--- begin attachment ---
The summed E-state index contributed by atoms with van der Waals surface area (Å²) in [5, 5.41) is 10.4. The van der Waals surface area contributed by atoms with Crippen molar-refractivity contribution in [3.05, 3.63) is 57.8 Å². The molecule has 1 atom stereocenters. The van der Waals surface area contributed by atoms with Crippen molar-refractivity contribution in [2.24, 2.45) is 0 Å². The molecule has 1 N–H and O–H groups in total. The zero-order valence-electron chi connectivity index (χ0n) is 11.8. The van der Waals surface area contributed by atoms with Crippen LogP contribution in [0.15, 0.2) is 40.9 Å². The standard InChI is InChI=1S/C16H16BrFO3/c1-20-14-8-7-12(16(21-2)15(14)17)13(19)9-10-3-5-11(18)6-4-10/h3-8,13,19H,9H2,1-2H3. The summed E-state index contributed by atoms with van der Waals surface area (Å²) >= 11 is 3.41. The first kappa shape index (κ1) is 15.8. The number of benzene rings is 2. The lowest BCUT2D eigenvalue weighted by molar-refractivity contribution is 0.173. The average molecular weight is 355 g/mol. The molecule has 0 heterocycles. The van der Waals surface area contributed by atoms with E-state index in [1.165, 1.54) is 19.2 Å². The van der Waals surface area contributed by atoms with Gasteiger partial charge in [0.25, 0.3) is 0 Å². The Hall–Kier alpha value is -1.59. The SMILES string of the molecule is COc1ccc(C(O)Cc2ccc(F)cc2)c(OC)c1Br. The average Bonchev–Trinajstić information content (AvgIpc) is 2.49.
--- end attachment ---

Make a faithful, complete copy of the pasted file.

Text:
The summed E-state index contributed by atoms with van der Waals surface area (Å²) in [5, 5.41) is 10.4. The van der Waals surface area contributed by atoms with Crippen molar-refractivity contribution in [3.05, 3.63) is 57.8 Å². The molecule has 1 atom stereocenters. The van der Waals surface area contributed by atoms with Crippen molar-refractivity contribution in [2.24, 2.45) is 0 Å². The molecule has 1 N–H and O–H groups in total. The zero-order valence-electron chi connectivity index (χ0n) is 11.8. The van der Waals surface area contributed by atoms with Crippen LogP contribution in [0.15, 0.2) is 40.9 Å². The standard InChI is InChI=1S/C16H16BrFO3/c1-20-14-8-7-12(16(21-2)15(14)17)13(19)9-10-3-5-11(18)6-4-10/h3-8,13,19H,9H2,1-2H3. The summed E-state index contributed by atoms with van der Waals surface area (Å²) >= 11 is 3.41. The first kappa shape index (κ1) is 15.8. The number of benzene rings is 2. The lowest BCUT2D eigenvalue weighted by molar-refractivity contribution is 0.173. The average molecular weight is 355 g/mol. The molecule has 0 heterocycles. The van der Waals surface area contributed by atoms with E-state index in [1.165, 1.54) is 19.2 Å². The van der Waals surface area contributed by atoms with Gasteiger partial charge in [0.25, 0.3) is 0 Å². The Hall–Kier alpha value is -1.59. The SMILES string of the molecule is COc1ccc(C(O)Cc2ccc(F)cc2)c(OC)c1Br. The average Bonchev–Trinajstić information content (AvgIpc) is 2.49.